Nunda (pronounced "none day") is a town in Livingston County, New York, United States. The population was 3,064 at the 2010 census. Nunda welcomes each visitor with signs stating, "Welcome to Nunda, A Nice Place To Live." The name is derived from Nunda-wa-ono, a Seneca Indian tribe that once lived in the hills and valleys along the Genesee river and Keshequa stream within the Township of Nunda. In the Seneca language, "Nunda" relates to hills and a popular translation is "Where the valley meets the hills".
The Town of Nunda is at the southwest border of the county and contains a village also called Nunda.
In 1790, two small Seneca Indian villages could be found opposite each other on the Chautauqua Hollow Trail which became State Street.
Nunda was first settled around 1806 near the village of Nunda. The town was formed in 1808 from the Town of Angelica (in Allegany County) before the creation of Livingston County. In 1827, part of Nunda was used to found the new Town of Portage. Originally called the Village of the Nunda Valley, the name was shortened to Nunda by Charles H Carroll in 1824. The Village of Nunda, also part of the Keshequa Region of Western New York State, was incorporated as "Nunda Valley" and later Nunda in 1939. On March 11, 2008, Nunda celebrated its Bicentennial.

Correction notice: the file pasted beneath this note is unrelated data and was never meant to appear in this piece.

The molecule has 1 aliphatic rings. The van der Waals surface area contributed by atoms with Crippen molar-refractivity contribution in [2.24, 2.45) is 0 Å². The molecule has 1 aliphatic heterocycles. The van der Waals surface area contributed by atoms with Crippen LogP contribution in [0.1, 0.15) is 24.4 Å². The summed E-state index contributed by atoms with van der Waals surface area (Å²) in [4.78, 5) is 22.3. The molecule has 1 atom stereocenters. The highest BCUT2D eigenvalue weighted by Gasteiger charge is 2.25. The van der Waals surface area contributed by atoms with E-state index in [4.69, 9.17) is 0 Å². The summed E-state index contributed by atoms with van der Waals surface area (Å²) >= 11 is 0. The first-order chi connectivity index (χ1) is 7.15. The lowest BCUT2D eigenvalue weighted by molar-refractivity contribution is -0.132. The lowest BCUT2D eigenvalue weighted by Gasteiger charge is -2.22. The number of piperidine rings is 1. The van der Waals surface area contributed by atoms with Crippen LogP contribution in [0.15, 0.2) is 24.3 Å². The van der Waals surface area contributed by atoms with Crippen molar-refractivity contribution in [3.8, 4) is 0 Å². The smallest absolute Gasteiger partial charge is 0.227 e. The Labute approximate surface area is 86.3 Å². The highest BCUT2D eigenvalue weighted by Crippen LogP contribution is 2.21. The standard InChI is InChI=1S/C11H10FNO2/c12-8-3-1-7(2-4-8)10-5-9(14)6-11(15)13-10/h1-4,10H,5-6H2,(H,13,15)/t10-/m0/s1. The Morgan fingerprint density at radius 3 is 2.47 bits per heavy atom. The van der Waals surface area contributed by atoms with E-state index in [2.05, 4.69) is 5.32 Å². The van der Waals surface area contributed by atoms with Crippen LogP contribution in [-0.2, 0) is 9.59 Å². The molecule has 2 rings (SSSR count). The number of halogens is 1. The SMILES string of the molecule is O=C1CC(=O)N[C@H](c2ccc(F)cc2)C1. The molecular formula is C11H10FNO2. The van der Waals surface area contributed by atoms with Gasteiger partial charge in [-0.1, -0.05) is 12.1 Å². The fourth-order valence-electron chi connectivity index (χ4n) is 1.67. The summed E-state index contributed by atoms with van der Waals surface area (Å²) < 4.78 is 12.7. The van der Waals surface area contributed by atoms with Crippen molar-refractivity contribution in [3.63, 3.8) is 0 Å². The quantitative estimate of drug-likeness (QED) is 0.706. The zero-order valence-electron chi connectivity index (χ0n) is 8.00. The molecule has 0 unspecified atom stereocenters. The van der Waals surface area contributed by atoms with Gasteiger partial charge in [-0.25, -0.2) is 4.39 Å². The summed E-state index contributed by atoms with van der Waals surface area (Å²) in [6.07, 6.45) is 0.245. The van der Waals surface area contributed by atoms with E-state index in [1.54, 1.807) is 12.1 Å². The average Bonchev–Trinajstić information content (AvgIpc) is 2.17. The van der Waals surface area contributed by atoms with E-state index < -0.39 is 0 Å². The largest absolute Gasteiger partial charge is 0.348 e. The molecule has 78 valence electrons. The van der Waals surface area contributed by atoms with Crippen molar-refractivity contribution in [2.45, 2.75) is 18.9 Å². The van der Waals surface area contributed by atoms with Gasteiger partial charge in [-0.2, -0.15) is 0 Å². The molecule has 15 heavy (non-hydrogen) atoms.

In 1808, only three pioneer families lived in what is now the Town of Nunda. By 1830 the population had increased to 1,291 and by 1840 there were 2,636 residents. The population peaked at nearly 4,000 in the 1840s when the Genesee River Canal was built, which ran through the town until 1878. The population had fallen to less than 3,000 by the early 1880s.
People of note